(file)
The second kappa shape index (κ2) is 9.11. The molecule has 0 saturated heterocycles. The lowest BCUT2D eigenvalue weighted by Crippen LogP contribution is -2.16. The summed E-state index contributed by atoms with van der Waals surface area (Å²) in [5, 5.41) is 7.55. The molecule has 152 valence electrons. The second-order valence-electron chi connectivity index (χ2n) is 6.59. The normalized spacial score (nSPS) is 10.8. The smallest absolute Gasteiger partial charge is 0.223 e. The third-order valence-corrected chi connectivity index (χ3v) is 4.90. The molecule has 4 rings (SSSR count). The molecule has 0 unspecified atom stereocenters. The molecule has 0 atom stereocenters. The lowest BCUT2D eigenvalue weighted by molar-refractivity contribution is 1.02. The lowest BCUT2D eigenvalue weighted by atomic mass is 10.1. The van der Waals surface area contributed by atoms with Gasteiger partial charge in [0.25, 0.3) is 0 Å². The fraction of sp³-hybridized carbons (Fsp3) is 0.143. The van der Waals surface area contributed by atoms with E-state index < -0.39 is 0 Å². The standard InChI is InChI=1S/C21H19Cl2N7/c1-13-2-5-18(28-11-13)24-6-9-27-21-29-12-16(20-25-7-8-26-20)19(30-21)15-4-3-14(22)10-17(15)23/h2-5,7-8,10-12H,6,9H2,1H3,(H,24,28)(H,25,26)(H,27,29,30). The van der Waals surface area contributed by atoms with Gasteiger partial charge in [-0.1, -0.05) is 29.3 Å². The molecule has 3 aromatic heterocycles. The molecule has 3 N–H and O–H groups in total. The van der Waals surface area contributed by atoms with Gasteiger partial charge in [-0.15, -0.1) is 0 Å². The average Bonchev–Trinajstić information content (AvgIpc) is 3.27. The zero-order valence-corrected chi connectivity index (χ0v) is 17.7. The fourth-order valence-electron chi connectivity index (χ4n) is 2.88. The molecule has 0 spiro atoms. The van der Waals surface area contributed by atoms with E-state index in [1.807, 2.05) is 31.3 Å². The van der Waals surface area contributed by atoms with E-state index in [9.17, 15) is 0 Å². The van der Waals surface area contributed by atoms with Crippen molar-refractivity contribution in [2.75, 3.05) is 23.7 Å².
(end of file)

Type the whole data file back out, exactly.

The second kappa shape index (κ2) is 9.11. The molecule has 0 saturated heterocycles. The lowest BCUT2D eigenvalue weighted by Crippen LogP contribution is -2.16. The summed E-state index contributed by atoms with van der Waals surface area (Å²) in [5, 5.41) is 7.55. The molecule has 152 valence electrons. The second-order valence-electron chi connectivity index (χ2n) is 6.59. The normalized spacial score (nSPS) is 10.8. The smallest absolute Gasteiger partial charge is 0.223 e. The third-order valence-corrected chi connectivity index (χ3v) is 4.90. The molecule has 4 rings (SSSR count). The molecule has 0 unspecified atom stereocenters. The molecule has 0 atom stereocenters. The lowest BCUT2D eigenvalue weighted by molar-refractivity contribution is 1.02. The lowest BCUT2D eigenvalue weighted by atomic mass is 10.1. The van der Waals surface area contributed by atoms with Gasteiger partial charge in [0.25, 0.3) is 0 Å². The fraction of sp³-hybridized carbons (Fsp3) is 0.143. The van der Waals surface area contributed by atoms with E-state index < -0.39 is 0 Å². The standard InChI is InChI=1S/C21H19Cl2N7/c1-13-2-5-18(28-11-13)24-6-9-27-21-29-12-16(20-25-7-8-26-20)19(30-21)15-4-3-14(22)10-17(15)23/h2-5,7-8,10-12H,6,9H2,1H3,(H,24,28)(H,25,26)(H,27,29,30). The van der Waals surface area contributed by atoms with Gasteiger partial charge in [-0.1, -0.05) is 29.3 Å². The molecule has 3 aromatic heterocycles. The molecule has 3 N–H and O–H groups in total. The van der Waals surface area contributed by atoms with Gasteiger partial charge in [-0.15, -0.1) is 0 Å². The average Bonchev–Trinajstić information content (AvgIpc) is 3.27. The zero-order valence-corrected chi connectivity index (χ0v) is 17.7. The fourth-order valence-electron chi connectivity index (χ4n) is 2.88. The molecule has 0 spiro atoms. The van der Waals surface area contributed by atoms with E-state index in [1.807, 2.05) is 31.3 Å². The van der Waals surface area contributed by atoms with E-state index in [9.17, 15) is 0 Å². The van der Waals surface area contributed by atoms with Crippen molar-refractivity contribution in [2.75, 3.05) is 23.7 Å².